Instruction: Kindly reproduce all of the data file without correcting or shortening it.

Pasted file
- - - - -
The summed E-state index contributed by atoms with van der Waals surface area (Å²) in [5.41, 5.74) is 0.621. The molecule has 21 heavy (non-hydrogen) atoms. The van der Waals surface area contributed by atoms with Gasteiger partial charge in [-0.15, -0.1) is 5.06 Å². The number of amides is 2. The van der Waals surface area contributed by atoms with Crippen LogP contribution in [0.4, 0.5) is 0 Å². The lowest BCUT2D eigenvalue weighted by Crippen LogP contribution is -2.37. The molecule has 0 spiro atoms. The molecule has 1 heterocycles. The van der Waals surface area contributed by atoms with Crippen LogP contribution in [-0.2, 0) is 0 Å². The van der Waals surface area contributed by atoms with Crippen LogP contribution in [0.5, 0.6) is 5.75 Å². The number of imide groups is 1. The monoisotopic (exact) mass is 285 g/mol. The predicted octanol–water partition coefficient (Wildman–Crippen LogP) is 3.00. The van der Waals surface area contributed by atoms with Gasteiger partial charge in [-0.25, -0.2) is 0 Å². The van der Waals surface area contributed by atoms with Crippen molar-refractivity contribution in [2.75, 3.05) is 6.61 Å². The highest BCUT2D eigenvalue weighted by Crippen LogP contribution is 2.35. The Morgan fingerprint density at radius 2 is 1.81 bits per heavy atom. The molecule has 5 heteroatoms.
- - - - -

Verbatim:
The summed E-state index contributed by atoms with van der Waals surface area (Å²) in [5.41, 5.74) is 0.621. The molecule has 21 heavy (non-hydrogen) atoms. The van der Waals surface area contributed by atoms with Gasteiger partial charge in [-0.15, -0.1) is 5.06 Å². The number of amides is 2. The van der Waals surface area contributed by atoms with Crippen LogP contribution in [0.4, 0.5) is 0 Å². The lowest BCUT2D eigenvalue weighted by Crippen LogP contribution is -2.37. The molecule has 0 spiro atoms. The molecule has 1 heterocycles. The van der Waals surface area contributed by atoms with Crippen LogP contribution in [-0.2, 0) is 0 Å². The van der Waals surface area contributed by atoms with Crippen LogP contribution in [0.5, 0.6) is 5.75 Å². The number of imide groups is 1. The monoisotopic (exact) mass is 285 g/mol. The predicted octanol–water partition coefficient (Wildman–Crippen LogP) is 3.00. The van der Waals surface area contributed by atoms with Gasteiger partial charge in [-0.25, -0.2) is 0 Å². The van der Waals surface area contributed by atoms with Crippen molar-refractivity contribution in [2.75, 3.05) is 6.61 Å². The highest BCUT2D eigenvalue weighted by Crippen LogP contribution is 2.35. The Morgan fingerprint density at radius 2 is 1.81 bits per heavy atom. The molecule has 5 heteroatoms.